The government has provided £2.5 million in funding for community services across England and Wales which support women at risk of being drawn into crime. The funding, which will be awarded later this year, will help cover core costs such as wages, rent and bills. At the same time, Wales has been chosen for the Government’s first Residential Women’s Centre — an alternative to custody that is focused on rehabilitation for women convicted of low-level crime. By tackling the root causes of offending these services will help divert women away from criminality and out of prison wherever possible.

Announcing the funding, Justice Minister Lucy Frazer said:

“The first £5 million awarded under our Female Offender Strategy has enabled some truly inspirational organisations to expand what they do and support more women in need.

These services have shown great creativity and resilience to continue their support through the lockdown, and I want to reassure them this extra £2.5 million will be available when those measures can be safely relaxed.”

Parole Board

“Unfortunately the Parole Board is often misunderstood by victims, the public and sometimes in Parliament, because there is a lack of understanding of the work it does. I am therefore determined and committed to ensuring we raise greater awareness of the work we do. We strive to improve this so that all those affected by our decisions understand how we make them.”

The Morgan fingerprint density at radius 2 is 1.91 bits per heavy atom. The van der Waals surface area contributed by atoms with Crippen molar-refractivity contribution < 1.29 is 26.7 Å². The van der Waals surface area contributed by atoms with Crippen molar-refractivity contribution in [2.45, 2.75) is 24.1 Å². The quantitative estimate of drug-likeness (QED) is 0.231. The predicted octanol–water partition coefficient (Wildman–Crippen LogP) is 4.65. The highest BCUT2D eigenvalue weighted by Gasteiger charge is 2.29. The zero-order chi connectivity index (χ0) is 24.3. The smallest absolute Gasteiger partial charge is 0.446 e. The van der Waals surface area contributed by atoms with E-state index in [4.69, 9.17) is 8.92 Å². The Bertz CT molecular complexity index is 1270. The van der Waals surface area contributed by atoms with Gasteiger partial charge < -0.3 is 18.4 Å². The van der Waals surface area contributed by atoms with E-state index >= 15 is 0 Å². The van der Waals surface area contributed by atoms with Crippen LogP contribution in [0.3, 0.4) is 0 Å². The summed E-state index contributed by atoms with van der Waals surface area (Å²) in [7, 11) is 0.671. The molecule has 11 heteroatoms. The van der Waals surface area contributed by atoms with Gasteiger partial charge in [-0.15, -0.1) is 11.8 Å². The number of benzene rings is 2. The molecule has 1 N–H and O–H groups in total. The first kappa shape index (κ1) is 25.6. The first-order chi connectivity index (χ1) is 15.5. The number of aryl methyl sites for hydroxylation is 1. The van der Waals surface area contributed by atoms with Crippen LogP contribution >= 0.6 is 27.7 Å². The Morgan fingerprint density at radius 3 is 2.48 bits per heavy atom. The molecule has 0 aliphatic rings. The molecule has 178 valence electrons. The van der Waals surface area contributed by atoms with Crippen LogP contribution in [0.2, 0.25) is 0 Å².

So writes Martin Jones, CEO of the Parole Board, in a press release announcing the board’s business plan 2020–2022 and its strategic aims and priorities. The main priorities are that:

1. We make independent, impartial and quality decisions

2. We work efficiently and effectively and provide value for money

3. We seek to be as open and transparent as possible

He adds that

“while the current situation with Covid-19 will have a significant impact on the timings of the delivery of this plan, the aims and objectives still remain relevant, perhaps even more relevant”.

Coronavirus: new guidance and commentary

ALBA, the Administrative Law Bar Association, has provided Covid-19 guidance to its members, saying:

“ALBA is in contact with the Judge in Charge of the Administrative Court, and is represented on the Administrative Court Users Group and the Bar Council, so please do let us know if you encounter any difficulties so that we may raise these.”

It has also published Guidance to Advocates on Remote Hearings — May 2020 in order to “assist advocates properly to prepare for, and effectively participate in, such hearings in public law cases which do not involve oral evidence”.

The Public Law Project has published a research paper reporting on advocates’ experience of remote hearings: Judicial Review in the Administrative Court during the Covid-19 Pandemic. Reporting on this, Litigation Futures said:

“Overall, the lawyers concluded that, while they supported the JR review process continuing, remote hearings were most often inferior to to in-person hearings, even in such a heavily ‘law-focused jurisdiction’.